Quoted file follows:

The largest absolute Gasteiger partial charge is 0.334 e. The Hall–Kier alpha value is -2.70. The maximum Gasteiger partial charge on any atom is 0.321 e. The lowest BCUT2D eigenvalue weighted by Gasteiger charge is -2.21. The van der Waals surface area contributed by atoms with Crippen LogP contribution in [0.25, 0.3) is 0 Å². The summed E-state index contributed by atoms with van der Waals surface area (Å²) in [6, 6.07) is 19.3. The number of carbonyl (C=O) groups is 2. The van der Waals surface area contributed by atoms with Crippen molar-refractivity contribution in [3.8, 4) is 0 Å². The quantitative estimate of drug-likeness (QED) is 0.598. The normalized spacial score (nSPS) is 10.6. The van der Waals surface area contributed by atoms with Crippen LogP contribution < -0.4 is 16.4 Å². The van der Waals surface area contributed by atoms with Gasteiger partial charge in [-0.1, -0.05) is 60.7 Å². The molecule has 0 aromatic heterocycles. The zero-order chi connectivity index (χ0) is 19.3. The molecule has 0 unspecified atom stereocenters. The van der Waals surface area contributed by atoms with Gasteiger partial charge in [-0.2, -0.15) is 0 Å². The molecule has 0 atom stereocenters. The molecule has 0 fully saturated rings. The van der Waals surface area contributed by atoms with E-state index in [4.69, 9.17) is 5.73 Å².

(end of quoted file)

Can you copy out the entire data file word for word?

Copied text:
The largest absolute Gasteiger partial charge is 0.334 e. The Hall–Kier alpha value is -2.70. The maximum Gasteiger partial charge on any atom is 0.321 e. The lowest BCUT2D eigenvalue weighted by Gasteiger charge is -2.21. The van der Waals surface area contributed by atoms with Crippen LogP contribution in [0.25, 0.3) is 0 Å². The summed E-state index contributed by atoms with van der Waals surface area (Å²) in [6, 6.07) is 19.3. The number of carbonyl (C=O) groups is 2. The van der Waals surface area contributed by atoms with Crippen molar-refractivity contribution in [3.8, 4) is 0 Å². The quantitative estimate of drug-likeness (QED) is 0.598. The normalized spacial score (nSPS) is 10.6. The van der Waals surface area contributed by atoms with Crippen LogP contribution < -0.4 is 16.4 Å². The van der Waals surface area contributed by atoms with Gasteiger partial charge in [-0.1, -0.05) is 60.7 Å². The molecule has 0 aromatic heterocycles. The zero-order chi connectivity index (χ0) is 19.3. The molecule has 0 unspecified atom stereocenters. The van der Waals surface area contributed by atoms with Gasteiger partial charge in [-0.2, -0.15) is 0 Å². The molecule has 0 atom stereocenters. The molecule has 0 fully saturated rings. The van der Waals surface area contributed by atoms with E-state index in [4.69, 9.17) is 5.73 Å².